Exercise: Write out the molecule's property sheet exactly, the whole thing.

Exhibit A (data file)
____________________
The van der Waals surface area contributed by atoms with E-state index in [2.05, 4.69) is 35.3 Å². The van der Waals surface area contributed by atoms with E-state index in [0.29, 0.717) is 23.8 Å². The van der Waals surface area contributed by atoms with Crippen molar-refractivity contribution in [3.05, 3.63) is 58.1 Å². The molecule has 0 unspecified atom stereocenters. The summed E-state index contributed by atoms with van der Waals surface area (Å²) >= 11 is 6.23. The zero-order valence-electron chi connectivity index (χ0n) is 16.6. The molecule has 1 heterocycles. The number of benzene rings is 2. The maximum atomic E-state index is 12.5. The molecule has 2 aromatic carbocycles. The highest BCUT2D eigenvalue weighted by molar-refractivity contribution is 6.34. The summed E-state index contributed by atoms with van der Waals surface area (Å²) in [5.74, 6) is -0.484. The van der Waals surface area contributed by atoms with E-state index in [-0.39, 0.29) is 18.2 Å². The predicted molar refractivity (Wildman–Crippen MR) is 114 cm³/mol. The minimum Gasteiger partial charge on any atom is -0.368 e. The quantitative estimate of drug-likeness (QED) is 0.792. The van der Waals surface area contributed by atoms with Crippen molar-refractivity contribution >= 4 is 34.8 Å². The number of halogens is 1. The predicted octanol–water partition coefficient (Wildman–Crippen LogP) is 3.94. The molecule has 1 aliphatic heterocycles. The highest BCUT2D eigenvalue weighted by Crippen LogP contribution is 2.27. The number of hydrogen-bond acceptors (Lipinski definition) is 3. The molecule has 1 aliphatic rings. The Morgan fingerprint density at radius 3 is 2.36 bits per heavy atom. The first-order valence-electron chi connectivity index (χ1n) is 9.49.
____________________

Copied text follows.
The van der Waals surface area contributed by atoms with E-state index in [2.05, 4.69) is 35.3 Å². The van der Waals surface area contributed by atoms with E-state index in [0.29, 0.717) is 23.8 Å². The van der Waals surface area contributed by atoms with Crippen molar-refractivity contribution in [3.05, 3.63) is 58.1 Å². The molecule has 0 unspecified atom stereocenters. The summed E-state index contributed by atoms with van der Waals surface area (Å²) >= 11 is 6.23. The zero-order valence-electron chi connectivity index (χ0n) is 16.6. The molecule has 1 heterocycles. The number of benzene rings is 2. The maximum atomic E-state index is 12.5. The molecule has 2 aromatic carbocycles. The highest BCUT2D eigenvalue weighted by molar-refractivity contribution is 6.34. The summed E-state index contributed by atoms with van der Waals surface area (Å²) in [5.74, 6) is -0.484. The van der Waals surface area contributed by atoms with E-state index in [-0.39, 0.29) is 18.2 Å². The predicted molar refractivity (Wildman–Crippen MR) is 114 cm³/mol. The minimum Gasteiger partial charge on any atom is -0.368 e. The quantitative estimate of drug-likeness (QED) is 0.792. The van der Waals surface area contributed by atoms with Crippen molar-refractivity contribution >= 4 is 34.8 Å². The number of halogens is 1. The predicted octanol–water partition coefficient (Wildman–Crippen LogP) is 3.94. The molecule has 1 aliphatic heterocycles. The highest BCUT2D eigenvalue weighted by Crippen LogP contribution is 2.27. The number of hydrogen-bond acceptors (Lipinski definition) is 3. The molecule has 1 aliphatic rings. The Morgan fingerprint density at radius 3 is 2.36 bits per heavy atom. The first-order valence-electron chi connectivity index (χ1n) is 9.49.